Ep 73 Are People Really That Interested in A.I.?Oct 25, 2023
In episode 73, we evaluate the responses from a survey I sent to my subscribers, asking if they really have an interest in AI. Then, we discuss what it all means.
Click here to join the waitlist for the next round of The AI Skillet (AI Skills Program).
Welcome back to the Remote Work Retirement Show, the only show that helps retirees figure out their remote work options. I firmly believe that remote work is the new retirement plan, and many retirees have the ability and desire to work on their terms so they can live life the way they want. Let's dive into today's episode.
This month is a free skate month – think of it like the roller rink's free skate, where you can do your thing to the music. I'm embracing this spontaneity because I've launched my new program, the AI Skillet, an AI skills lab, and I want to share what I learn in real-time with you. While I had planned to discuss effective prompts, we'll postpone it by a week as we're already exploring it in the Skillet. We're learning how to create prompts for various AI roles, and we're even experimenting with AI-generated images. So, stay tuned for that.
Today, I want to discuss a survey I sent out to our subscribers last week, specifically about their interest in the AI Skillet program. I reached out to those who chose not to join this round, seeking to understand their reasons for not enrolling, and whether they consider AI important. The results are intriguing, and they may prompt you to take action. But before I delve into the results, let me share some recent experiences of AI encounters that frequently happen to me, showcasing its practical applications in everyday life. These stories aim to demystify AI and help you understand its real-world usage.
One recent encounter involved a discussion with a representative at a global village event, where they were incorporating AI and augmented reality into a new theater project. It's exciting to see AI become an integral part of artistic and creative ventures. This representative demonstrated how he had trained his AI chatbot, Chatty PT, in his language model. What stood out was how he used AI to adapt to his needs, a concept I hadn't fully considered. AI's multimodal capabilities allowed me to converse with his AI, and it responded in the model he trained. This demonstrated how practical and adaptable AI can be when harnessed effectively.
Now, let's get into the survey and its results.
I sent out the survey to understand why people were or weren't interested in the AI Skillet program. The first question asked if they considered enrolling during the promotion. Nearly 50% said "Yes," 38% said "No," and 15% indicated that they were unaware of the program. This response was promising, as it showed a significant interest in AI, especially when compared to similar surveys about remote work.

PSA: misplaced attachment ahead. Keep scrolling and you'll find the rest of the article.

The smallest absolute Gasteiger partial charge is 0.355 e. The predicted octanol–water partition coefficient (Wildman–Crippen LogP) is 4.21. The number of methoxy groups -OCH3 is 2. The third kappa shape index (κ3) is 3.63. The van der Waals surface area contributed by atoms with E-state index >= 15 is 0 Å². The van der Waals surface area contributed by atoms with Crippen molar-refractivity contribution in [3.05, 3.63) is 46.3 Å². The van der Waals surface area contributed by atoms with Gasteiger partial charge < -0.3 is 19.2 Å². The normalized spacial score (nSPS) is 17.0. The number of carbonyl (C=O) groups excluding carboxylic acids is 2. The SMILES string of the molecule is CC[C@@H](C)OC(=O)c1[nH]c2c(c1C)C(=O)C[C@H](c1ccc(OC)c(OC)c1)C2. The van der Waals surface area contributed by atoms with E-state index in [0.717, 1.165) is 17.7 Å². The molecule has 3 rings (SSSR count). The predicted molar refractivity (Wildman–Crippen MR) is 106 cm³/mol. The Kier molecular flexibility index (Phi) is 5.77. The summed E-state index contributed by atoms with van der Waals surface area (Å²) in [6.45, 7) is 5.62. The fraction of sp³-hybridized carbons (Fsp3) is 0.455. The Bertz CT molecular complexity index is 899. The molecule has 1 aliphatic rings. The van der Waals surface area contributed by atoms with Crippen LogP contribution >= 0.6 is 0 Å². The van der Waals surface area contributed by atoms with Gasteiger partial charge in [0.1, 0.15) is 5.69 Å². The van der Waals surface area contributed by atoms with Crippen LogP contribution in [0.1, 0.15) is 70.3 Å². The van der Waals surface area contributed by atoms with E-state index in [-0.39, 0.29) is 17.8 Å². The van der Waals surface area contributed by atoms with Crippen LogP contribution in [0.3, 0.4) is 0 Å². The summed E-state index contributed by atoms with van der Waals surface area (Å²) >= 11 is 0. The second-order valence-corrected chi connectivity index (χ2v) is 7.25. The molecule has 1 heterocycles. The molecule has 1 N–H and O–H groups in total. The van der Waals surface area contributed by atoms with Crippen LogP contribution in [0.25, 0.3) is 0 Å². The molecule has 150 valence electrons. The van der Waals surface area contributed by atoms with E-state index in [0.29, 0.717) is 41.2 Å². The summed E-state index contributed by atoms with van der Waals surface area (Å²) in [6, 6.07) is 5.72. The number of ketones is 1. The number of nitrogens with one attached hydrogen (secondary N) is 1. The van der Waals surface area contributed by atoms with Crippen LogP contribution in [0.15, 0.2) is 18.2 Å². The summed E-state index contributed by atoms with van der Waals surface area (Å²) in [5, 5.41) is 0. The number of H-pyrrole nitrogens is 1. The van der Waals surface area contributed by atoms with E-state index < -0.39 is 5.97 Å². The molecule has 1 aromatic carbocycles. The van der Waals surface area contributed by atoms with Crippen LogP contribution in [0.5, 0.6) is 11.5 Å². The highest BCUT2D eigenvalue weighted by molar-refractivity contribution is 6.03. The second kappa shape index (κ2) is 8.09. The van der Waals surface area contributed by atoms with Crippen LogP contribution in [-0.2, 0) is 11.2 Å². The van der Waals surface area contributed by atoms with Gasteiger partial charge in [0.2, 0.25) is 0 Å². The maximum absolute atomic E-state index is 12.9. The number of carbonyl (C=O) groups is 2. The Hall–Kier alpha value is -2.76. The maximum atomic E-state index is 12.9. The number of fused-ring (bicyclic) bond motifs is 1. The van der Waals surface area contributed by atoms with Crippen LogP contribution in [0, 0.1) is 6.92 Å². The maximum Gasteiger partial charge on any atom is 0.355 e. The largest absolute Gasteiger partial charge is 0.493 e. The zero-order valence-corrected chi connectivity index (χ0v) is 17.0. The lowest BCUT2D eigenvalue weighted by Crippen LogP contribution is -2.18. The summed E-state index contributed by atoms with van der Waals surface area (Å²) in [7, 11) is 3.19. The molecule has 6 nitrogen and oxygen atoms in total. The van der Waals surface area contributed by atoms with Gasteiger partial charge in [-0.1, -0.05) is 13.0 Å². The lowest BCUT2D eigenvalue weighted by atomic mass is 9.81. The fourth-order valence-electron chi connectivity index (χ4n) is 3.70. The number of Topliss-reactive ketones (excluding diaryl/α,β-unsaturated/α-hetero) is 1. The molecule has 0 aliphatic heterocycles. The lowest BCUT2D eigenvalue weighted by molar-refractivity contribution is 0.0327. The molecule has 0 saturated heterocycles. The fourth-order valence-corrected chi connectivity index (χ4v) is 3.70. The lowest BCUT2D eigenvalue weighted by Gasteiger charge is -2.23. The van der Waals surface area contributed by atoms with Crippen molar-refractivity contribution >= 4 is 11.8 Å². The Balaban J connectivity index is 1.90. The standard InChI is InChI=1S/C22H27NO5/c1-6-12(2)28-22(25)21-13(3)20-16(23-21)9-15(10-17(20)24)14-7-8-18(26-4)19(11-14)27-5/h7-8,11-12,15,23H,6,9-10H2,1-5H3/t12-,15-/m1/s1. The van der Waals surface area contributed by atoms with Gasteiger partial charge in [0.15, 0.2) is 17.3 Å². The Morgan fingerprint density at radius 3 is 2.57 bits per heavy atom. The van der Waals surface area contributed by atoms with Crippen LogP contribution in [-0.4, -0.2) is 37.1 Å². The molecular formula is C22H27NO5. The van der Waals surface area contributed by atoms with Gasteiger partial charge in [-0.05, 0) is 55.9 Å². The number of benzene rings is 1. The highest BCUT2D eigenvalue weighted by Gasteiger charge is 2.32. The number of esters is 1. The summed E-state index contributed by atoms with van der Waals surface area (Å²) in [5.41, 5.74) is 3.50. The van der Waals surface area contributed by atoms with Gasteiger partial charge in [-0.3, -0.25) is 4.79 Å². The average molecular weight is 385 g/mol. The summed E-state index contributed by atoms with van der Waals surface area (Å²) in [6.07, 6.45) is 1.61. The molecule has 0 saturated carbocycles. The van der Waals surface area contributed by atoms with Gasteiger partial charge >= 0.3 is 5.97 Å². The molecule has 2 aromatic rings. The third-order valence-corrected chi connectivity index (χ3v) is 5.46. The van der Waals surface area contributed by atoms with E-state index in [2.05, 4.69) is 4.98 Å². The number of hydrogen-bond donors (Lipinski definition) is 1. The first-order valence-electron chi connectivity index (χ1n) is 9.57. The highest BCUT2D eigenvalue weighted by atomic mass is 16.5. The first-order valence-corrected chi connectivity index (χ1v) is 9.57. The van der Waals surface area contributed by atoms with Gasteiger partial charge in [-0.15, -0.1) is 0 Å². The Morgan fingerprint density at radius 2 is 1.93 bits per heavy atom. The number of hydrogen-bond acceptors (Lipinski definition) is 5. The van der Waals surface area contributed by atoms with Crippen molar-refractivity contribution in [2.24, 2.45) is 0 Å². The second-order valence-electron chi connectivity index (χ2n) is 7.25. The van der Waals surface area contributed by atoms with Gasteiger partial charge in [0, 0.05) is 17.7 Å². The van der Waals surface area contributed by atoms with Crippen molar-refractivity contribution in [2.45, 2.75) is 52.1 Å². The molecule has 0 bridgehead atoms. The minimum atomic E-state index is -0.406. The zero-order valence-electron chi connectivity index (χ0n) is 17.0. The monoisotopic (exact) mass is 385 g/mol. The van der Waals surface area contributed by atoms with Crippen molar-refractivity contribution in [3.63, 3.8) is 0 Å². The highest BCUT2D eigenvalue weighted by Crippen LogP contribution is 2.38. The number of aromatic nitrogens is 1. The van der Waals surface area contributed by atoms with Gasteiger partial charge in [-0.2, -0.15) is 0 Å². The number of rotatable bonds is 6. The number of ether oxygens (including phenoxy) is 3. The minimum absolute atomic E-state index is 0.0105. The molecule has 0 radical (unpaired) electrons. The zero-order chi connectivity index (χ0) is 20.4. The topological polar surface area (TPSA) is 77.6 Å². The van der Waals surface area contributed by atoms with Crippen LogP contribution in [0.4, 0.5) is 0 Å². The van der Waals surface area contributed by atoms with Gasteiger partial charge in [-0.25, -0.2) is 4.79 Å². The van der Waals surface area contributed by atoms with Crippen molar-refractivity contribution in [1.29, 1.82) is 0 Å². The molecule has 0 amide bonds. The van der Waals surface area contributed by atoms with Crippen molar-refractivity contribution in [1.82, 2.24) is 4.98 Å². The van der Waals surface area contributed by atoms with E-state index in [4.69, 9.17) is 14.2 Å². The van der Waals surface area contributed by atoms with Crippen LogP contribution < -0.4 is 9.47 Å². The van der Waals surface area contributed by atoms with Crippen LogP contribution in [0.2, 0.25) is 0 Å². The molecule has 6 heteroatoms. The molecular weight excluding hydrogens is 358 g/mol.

Next, we asked those who answered "Yes" but didn't join to briefly explain their reasons. The responses varied, with common themes being cost and time constraints. Interestingly, some felt overwhelmed by AI and questioned its practical use, highlighting the importance of making AI education more accessible and approachable.
We also inquired about why those who answered "No" had no interest in the program. Responses included concerns about the investment's value and not having an immediate use for AI. This emphasizes the need to clarify the importance of AI education and its long-term benefits.
When asked if they wanted to learn more about artificial intelligence, 79% responded with "Yes." This suggests that, despite hesitations, people are curious and open to exploring AI, which is a positive sign for its adoption.
On a scale of one to five, with five being the highest, we asked how important they thought learning AI was right now. About 80% rated it as a four or five, indicating that people recognize AI's importance, even if they have reservations.
We then questioned if they would enroll in an AI program if it helped them get remote work, a better job, or more efficient business operations. Approximately 50% responded with "Yes," but it's worth noting that 33% said "No," revealing some hesitation to invest in AI education.
We also inquired about the amount respondents would be willing to invest in an AI program, with the most common response being around $250, showcasing a general willingness to invest in their AI education.
Finally, the open question allowed respondents to share additional thoughts. Responses ranged from encouragement and support to expressions of nervousness about AI's future. This reinforces the importance of demystifying AI and demonstrating its practical applications.
In conclusion, people are curious about AI, but many are still on the fence, possibly due to concerns about cost, time, and overwhelm. However, the survey indicates that people recognize the importance of AI education. As AI continues to evolve and become more accessible, we can expect more individuals to embrace it as a part of their everyday lives.
Thanks for listening, and join me next week, where we will talk about how to write effective prompts. If you're looking to get back into the workforce, change jobs, work remotely, or learn artificial intelligence, check out my free remote work training. Stay ahead of the trends and stay ahead of the pack by visiting the link in the show notes or going to www.camilleattell.com and clicking the free training button.
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